With permission of the American Association of Publishers and the Book Industry Study Group 2012 data, I recently took a look at how the ebook and print book revenue and unit splits came in for 2012, just for the trade adult fiction category.
It is important to note the following when looking at this data:
1) This study measures the traditional publishing industry, not self-publishing titles. If those titles were factored in, the balance between ebooks and print would skew further toward ebooks.
2) In 2012, net book sales across all categories fell slightly over the previous year, the third straight year of declines, but with more stability. Much of that decline was within the education, scholarly, and nonfiction book categories.
3) The excellent news is that two categories grew: adult trade fiction and young adult trade fiction. Some or quite a lot of this could be due to blockbusters in each category that will be difficult to replicate in 2013: 50 Shades of Grey and The Hunger Games. Trade publishing now represents 55% of the total book market, up from less than 50% a few years ago, which speaks in part to the emergence of ebooks but also the decline of the total pie as the other sectors shrink. It’s probably a good news/bad news pie chart.
This is what I see in the 2012 Trade Adult Fiction category data:
2012 Trade Book Adult Fiction Total Dollars: $4.8b
Print books (all formats): $2.9b (62%)
Ebooks: $1.8b (38%)
When looking at the unit split, it was 40% ebooks and 60% print.
What this data cannot answer is how many people would have paid the higher paperback or hardcover price for a book if it was not available in ebook? (As in let’s pretend ebooks don’t exist.) Conversely, how many more people read the book and talked about it because they downloaded the ebook “before they forgot to buy the print book.” How many new readers were created by ebooks for that title? In the case of 50 Shades, the book might very well have never existed had it not been self-published first as an ebook and the entire 2012 industry results and Random House would have suffered as a result.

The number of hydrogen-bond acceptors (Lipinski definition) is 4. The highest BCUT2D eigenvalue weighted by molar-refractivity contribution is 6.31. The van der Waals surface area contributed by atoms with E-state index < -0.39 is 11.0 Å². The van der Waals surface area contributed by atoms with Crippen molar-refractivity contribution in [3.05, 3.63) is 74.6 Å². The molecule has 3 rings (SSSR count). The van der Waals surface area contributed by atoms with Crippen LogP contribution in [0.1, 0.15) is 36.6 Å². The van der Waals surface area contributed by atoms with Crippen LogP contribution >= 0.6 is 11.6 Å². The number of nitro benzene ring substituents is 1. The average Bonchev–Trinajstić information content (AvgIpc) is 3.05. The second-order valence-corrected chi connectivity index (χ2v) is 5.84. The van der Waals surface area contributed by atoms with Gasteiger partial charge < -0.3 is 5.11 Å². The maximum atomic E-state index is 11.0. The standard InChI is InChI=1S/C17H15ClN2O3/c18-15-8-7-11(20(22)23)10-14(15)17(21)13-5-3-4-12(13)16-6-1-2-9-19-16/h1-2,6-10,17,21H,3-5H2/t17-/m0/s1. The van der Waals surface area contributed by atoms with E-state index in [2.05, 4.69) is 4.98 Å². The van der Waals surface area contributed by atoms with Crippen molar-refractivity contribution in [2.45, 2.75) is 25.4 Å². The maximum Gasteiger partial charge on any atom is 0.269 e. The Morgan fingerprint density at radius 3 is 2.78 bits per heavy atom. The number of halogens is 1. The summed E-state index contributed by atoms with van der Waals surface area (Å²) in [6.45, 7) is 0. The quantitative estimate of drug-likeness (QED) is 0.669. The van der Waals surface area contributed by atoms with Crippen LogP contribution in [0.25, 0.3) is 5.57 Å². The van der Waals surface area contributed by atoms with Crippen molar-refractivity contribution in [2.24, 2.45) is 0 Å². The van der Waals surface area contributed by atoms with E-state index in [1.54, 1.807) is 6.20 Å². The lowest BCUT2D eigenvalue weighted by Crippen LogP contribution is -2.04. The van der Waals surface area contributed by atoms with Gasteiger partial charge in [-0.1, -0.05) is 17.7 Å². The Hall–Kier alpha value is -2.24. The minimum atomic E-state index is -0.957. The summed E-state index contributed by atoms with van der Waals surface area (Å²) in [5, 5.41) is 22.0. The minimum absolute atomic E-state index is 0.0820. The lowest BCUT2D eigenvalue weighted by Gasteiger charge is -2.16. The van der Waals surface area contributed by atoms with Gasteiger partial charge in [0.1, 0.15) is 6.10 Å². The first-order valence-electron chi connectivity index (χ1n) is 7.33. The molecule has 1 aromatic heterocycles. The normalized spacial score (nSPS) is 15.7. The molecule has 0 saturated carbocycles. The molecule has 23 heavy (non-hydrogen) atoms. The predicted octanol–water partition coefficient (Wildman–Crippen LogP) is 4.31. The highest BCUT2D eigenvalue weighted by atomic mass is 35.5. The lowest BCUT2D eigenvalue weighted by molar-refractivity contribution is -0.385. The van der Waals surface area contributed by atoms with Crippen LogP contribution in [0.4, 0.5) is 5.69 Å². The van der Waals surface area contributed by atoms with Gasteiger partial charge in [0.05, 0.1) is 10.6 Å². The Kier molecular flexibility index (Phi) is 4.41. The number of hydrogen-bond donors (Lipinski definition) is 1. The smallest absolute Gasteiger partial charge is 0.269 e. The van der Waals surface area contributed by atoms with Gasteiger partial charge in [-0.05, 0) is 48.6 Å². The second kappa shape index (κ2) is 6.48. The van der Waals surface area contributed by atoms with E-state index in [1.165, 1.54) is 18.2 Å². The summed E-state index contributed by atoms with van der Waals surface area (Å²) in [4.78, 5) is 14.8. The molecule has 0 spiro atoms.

I think common sense says there is a tradeoff at play here. But is readership of adult fiction and young adult fiction going up because of ebooks? Are more people reading books they would not have otherwise read? That answer must be yes.
If someone knows what adding the self-publishing units and dollars into this mix looks like I would be very interested in knowing. For instance, of all the books sold in 2012, how many came from the publishers covered in the AAP/BISG report and how many came from self-publishing programs? (NPD retail data, for instance, typically says: this data represents 91% of all cash register rings made via our measured retailers.) I realize this data for fiction alone is probably not available.
— Caleb Mason